Colleges That Change Lives: 40 Schools That Will Change the Way You Think About Colleges by Loren Pope - In a valiant effort to stop the madness surrounding college admissions, Loren Pope wrote this ground breaking book. Setting aside pre-conceived ideas of what the best colleges in the U.S. are, it looks at lesser known colleges that have exceptional missions, creative academics and cutting edge learning environments. If you want to get off the crazy carousel of Ivy League fervor, this is the book to ease your anxiety and show you how many fabulous colleges there are out there.
Letting Go: A Parents' Guide to Understanding the College Years by Karen Levin Coburn and Madge Lawrence Treeger - Kids, the title says it all! If your parents are having a hard time transitioning to your adulthood, this is the book to get them for the holidays. It contains hundreds of tips from colleges, students and parents to help parents cope and kids retain their sanity.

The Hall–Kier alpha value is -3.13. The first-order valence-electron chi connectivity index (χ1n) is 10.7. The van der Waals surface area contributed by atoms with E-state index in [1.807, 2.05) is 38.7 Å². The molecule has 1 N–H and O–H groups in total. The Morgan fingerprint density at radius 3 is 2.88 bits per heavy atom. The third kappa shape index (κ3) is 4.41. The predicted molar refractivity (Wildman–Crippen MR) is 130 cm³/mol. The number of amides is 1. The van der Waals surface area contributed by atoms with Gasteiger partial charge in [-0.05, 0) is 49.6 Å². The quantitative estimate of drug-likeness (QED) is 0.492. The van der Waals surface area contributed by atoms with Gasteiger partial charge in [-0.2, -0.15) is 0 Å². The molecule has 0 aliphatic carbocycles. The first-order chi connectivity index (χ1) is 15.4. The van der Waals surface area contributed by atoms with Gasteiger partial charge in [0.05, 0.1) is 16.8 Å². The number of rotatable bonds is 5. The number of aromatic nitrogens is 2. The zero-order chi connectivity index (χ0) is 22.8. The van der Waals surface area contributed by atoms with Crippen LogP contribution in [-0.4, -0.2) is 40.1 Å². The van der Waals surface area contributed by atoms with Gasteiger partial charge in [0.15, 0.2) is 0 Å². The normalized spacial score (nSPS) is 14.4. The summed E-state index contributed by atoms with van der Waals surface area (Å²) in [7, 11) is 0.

Barbara & Susan's Guide to the Empty Nest: Discovering New Purpose, Passion & Your Next Great Adventure by Barbara Rainey and Susan Yates - Are you the last child to leave home? Do you wonder what your parents will do now that they don’t have to be your chauffeur, pack lunches and hound you about homework? This guide will help your parents find their new mission in life while reducing text message overload from mom and dad on Saturday night.
Related Slideshow: 10 Pieces of Advice for College Freshmen and Their Parents
Heading off to college can be a stressful time. To ease the anxiety, Cristiana Quinn, GoLocalProv's College Admissions Expert, has some sage words for children and parents alike.
Organize your dorm room items now, and assess what you need to ship vs. transport in the car. This will alleviate stress before you leave for school. Use a printable checklist for your dorm room, like this one.